Despite all of my New Year Best Intentions, I fell off last week with posting about the two Reading the World Book Club books for January: The Weight of Things by Marianne Fritz and Twelve Stations by Tomasz Różycki. I did read (and enjoyed!) both books and will be talking about both books tomorrow on a podcast with Tom Roberge and Adrian Nathan West.
Well, in advance of that conversation, I just wanted to remind everyone who happened to read either of these books to send in your comments/questions either to me directly (chad.post [at] rochester.edu) or the podcast (threepercentpodcast [at] gmail.com). You can also post to the Reading the World Book Club Facebook Group or on Twitter using #RTWBC.
There have been a number of comments and posts on the Facebook Group, including Tony Messenger’s review of The Weight of Things:
A wonderfully bleak, dark, foggy tale, set during a further period of human decline after the second world-war, with Biblical references to Sodom and Gomorrah, Christ and the Madonna, this can be read as a straight forward tale, it can also be mulled over, steered through carefully, and is a work that demands a re-read from the moment you finish it. A worthy contender to make the Best Translated Book Award lists for 2016 and another wonderful addition to the world of Women in Translation.
along with one from David Hebblethwaite:
The Weight of Things moves restlessly backwards and forwards in time, which enables the narrative feints that I won’t go into here . . . More fundamentally, though, it disrupts the reader’s feeling of progression: a period of history flattens out into timelessness, a sense that these circumstances cannot be escaped. When I’d finished The Weight of Things, my immediate feeling was one of waking from a beautiful nightmare – but it’s a nightmare that demands to be revisited.
There are a few other comments on there as well—including multiple requests for a discussion of “come-hither-boys” (thanks, Sparks!)—but if you want to add anything, do it now. We’ll include any and all of these tomorrow in the podcast.
It took reading 44 pages of Intervenir/Intervene before I began to get a sense of what Dolores Dorantes and Rodrigo Flores Sánchez were up to. Recurring throughout these 44 pages—throughout the entire book—are shovels, shovel smacks to the face, lobelias—aha!. . .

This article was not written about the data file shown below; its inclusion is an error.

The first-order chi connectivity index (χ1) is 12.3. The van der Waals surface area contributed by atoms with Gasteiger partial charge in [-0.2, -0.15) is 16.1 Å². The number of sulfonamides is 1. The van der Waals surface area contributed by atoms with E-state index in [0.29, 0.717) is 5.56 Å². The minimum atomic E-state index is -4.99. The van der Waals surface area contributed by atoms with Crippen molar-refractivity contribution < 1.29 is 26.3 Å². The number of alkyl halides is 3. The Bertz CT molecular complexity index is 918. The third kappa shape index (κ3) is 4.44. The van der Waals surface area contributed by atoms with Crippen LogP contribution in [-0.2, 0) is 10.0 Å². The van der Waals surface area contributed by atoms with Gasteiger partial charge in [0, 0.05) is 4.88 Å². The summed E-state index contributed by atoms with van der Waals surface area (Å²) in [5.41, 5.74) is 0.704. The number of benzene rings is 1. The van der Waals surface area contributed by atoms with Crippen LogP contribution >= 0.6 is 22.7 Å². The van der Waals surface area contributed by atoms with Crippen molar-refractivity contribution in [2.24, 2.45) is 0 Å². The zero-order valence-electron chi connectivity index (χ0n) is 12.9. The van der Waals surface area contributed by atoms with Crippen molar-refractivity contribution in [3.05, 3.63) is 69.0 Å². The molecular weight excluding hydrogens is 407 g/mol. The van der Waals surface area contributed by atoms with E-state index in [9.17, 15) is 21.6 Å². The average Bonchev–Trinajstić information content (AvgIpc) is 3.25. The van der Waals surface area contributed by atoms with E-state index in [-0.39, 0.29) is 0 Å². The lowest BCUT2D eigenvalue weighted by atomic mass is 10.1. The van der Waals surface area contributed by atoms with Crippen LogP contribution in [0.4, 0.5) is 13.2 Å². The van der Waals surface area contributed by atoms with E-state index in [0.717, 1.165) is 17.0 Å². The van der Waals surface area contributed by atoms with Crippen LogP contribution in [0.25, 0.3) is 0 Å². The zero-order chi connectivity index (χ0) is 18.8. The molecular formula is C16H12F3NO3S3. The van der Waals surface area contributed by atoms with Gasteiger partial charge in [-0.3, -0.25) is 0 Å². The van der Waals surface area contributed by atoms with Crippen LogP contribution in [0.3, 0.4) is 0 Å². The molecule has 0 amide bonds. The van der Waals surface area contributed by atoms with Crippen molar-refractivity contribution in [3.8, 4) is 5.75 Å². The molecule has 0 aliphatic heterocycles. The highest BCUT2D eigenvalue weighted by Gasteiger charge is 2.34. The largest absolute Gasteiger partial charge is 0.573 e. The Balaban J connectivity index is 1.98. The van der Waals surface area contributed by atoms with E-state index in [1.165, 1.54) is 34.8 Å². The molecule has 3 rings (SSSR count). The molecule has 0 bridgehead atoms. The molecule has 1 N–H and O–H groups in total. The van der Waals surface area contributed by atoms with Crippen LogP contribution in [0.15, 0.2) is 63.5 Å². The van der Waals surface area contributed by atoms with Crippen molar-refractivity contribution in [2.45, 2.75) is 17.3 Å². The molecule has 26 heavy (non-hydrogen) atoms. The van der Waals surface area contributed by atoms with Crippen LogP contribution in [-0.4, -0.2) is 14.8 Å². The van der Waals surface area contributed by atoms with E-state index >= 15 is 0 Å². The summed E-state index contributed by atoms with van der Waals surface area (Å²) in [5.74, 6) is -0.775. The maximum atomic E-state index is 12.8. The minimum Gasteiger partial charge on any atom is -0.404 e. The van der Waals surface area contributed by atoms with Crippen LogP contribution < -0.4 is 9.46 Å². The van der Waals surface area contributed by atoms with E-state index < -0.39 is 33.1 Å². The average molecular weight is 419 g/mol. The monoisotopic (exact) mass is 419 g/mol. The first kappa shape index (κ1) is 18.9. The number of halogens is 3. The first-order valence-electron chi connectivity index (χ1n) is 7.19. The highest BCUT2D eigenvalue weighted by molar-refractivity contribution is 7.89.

As presaged by its title, contradiction is the theme of Peter Stamm’s novel, All Days Are Night. Gillian, a well-known television personality, remains unknowable to herself. And Hubert, a frustrated artist and Gillian’s lover, creates art through the process of. . .
It’s a rare and wonderful book that begins and ends with violence and humor. At the start of Etgar Keret’s The Seven Good Years, Keret is in a hospital waiting for the birth of his first child while nurses, in. . .
Last year, Han Kang’s The Vegetarian was an unexpected critical hit. Now, it’s just been published in the U.S. and has already received a great deal of positive critical attention. The Vegetarian was a bold book to attempt as an. . .
It’s been almost a year since the publication of Nowhere to Be Found by Bae Suah, but despite being included on the 2015 PEN Translation award longlist, and some pretty vocal support from key indie presses, the book has. . .
Jorge Eduardo Benavides’ novel La paz de los vencidos (The Peace of the Defeated) takes the form of a diary written by a nameless Peruvian thirty-something intellectual slumming it in Santa Cruz de Tenerife in Spain’s Canary Islands. Recently relocated. . .
Anyone with any interest at all in contemporary Moroccan writing must start with Souffles. A cultural and political journal, Souffles (the French word for “breaths”) was founded in 1966 by Abdellatif Laâbi and Mostafa Nissabouri. Run by a group of. . .
Randall Jarrell once argued a point that I will now paraphrase and, in doing so, over-simplify: As a culture, we need book criticism, not book reviews. I sort of agree, but let’s not get into all of that. Having finished. . .
Like any good potboiler worth its salt, Fuminori Nakamura’s The Gun wastes no time setting up its premise: “Last night, I found a gun. Or you could say I stole it, I’m not really sure. I’ve never seen something so. . .
Heiner Resseck, the protagonist in Monika Held’s thought-provoking, first novel, This Place Holds No Fear, intentionally re-lives his past every hour of every day. His memories are his treasures, more dear than the present or future. What wonderful past eclipses. . .